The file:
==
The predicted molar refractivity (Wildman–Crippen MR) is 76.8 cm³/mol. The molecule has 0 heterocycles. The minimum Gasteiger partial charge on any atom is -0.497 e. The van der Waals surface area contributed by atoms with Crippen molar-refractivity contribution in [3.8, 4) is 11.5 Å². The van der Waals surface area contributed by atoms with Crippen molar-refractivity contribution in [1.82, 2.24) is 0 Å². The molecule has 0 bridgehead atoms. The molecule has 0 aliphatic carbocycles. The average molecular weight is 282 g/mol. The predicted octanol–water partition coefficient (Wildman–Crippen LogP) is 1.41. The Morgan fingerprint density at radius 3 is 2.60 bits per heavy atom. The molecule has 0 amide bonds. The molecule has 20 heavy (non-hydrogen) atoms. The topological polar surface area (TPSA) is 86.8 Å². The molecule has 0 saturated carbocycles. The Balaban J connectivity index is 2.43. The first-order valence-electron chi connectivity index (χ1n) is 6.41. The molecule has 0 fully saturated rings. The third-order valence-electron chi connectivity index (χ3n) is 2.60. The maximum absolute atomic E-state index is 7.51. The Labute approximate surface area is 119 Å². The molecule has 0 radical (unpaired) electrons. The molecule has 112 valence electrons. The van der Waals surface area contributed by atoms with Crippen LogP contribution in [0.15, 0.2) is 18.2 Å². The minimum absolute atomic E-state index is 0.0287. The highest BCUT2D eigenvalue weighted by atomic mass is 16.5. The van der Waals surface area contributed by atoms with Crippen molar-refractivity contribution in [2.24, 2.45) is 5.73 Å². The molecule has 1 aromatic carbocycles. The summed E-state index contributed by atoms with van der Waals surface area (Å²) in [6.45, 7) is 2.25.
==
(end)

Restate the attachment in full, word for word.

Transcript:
The predicted molar refractivity (Wildman–Crippen MR) is 76.8 cm³/mol. The molecule has 0 heterocycles. The minimum Gasteiger partial charge on any atom is -0.497 e. The van der Waals surface area contributed by atoms with Crippen molar-refractivity contribution in [3.8, 4) is 11.5 Å². The van der Waals surface area contributed by atoms with Crippen molar-refractivity contribution in [1.82, 2.24) is 0 Å². The molecule has 0 bridgehead atoms. The molecule has 0 aliphatic carbocycles. The average molecular weight is 282 g/mol. The predicted octanol–water partition coefficient (Wildman–Crippen LogP) is 1.41. The Morgan fingerprint density at radius 3 is 2.60 bits per heavy atom. The molecule has 0 amide bonds. The molecule has 20 heavy (non-hydrogen) atoms. The topological polar surface area (TPSA) is 86.8 Å². The molecule has 0 saturated carbocycles. The Balaban J connectivity index is 2.43. The first-order valence-electron chi connectivity index (χ1n) is 6.41. The molecule has 0 fully saturated rings. The third-order valence-electron chi connectivity index (χ3n) is 2.60. The maximum absolute atomic E-state index is 7.51. The Labute approximate surface area is 119 Å². The molecule has 0 radical (unpaired) electrons. The molecule has 112 valence electrons. The van der Waals surface area contributed by atoms with Crippen LogP contribution in [0.15, 0.2) is 18.2 Å². The minimum absolute atomic E-state index is 0.0287. The highest BCUT2D eigenvalue weighted by atomic mass is 16.5. The van der Waals surface area contributed by atoms with Crippen molar-refractivity contribution in [2.24, 2.45) is 5.73 Å². The molecule has 1 aromatic carbocycles. The summed E-state index contributed by atoms with van der Waals surface area (Å²) in [6.45, 7) is 2.25.